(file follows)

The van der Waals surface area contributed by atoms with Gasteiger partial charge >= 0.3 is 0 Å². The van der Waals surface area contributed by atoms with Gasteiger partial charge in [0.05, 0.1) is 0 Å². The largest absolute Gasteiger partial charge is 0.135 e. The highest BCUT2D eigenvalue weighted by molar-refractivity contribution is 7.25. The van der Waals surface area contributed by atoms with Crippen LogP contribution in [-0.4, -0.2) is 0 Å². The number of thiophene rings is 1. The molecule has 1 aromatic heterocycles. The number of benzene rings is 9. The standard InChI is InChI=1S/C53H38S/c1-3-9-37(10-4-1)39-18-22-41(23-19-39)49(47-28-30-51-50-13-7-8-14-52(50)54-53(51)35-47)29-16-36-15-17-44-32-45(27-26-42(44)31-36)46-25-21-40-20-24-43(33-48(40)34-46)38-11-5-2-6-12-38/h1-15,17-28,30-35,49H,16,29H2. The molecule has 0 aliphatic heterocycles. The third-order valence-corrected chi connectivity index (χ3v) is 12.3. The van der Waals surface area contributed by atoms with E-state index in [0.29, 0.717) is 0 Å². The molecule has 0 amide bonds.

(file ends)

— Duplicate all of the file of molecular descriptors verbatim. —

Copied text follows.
The van der Waals surface area contributed by atoms with Gasteiger partial charge >= 0.3 is 0 Å². The van der Waals surface area contributed by atoms with Gasteiger partial charge in [0.05, 0.1) is 0 Å². The largest absolute Gasteiger partial charge is 0.135 e. The highest BCUT2D eigenvalue weighted by molar-refractivity contribution is 7.25. The van der Waals surface area contributed by atoms with Crippen LogP contribution in [-0.4, -0.2) is 0 Å². The number of thiophene rings is 1. The molecule has 1 aromatic heterocycles. The number of benzene rings is 9. The standard InChI is InChI=1S/C53H38S/c1-3-9-37(10-4-1)39-18-22-41(23-19-39)49(47-28-30-51-50-13-7-8-14-52(50)54-53(51)35-47)29-16-36-15-17-44-32-45(27-26-42(44)31-36)46-25-21-40-20-24-43(33-48(40)34-46)38-11-5-2-6-12-38/h1-15,17-28,30-35,49H,16,29H2. The molecule has 0 aliphatic heterocycles. The third-order valence-corrected chi connectivity index (χ3v) is 12.3. The van der Waals surface area contributed by atoms with E-state index in [0.29, 0.717) is 0 Å². The molecule has 0 amide bonds.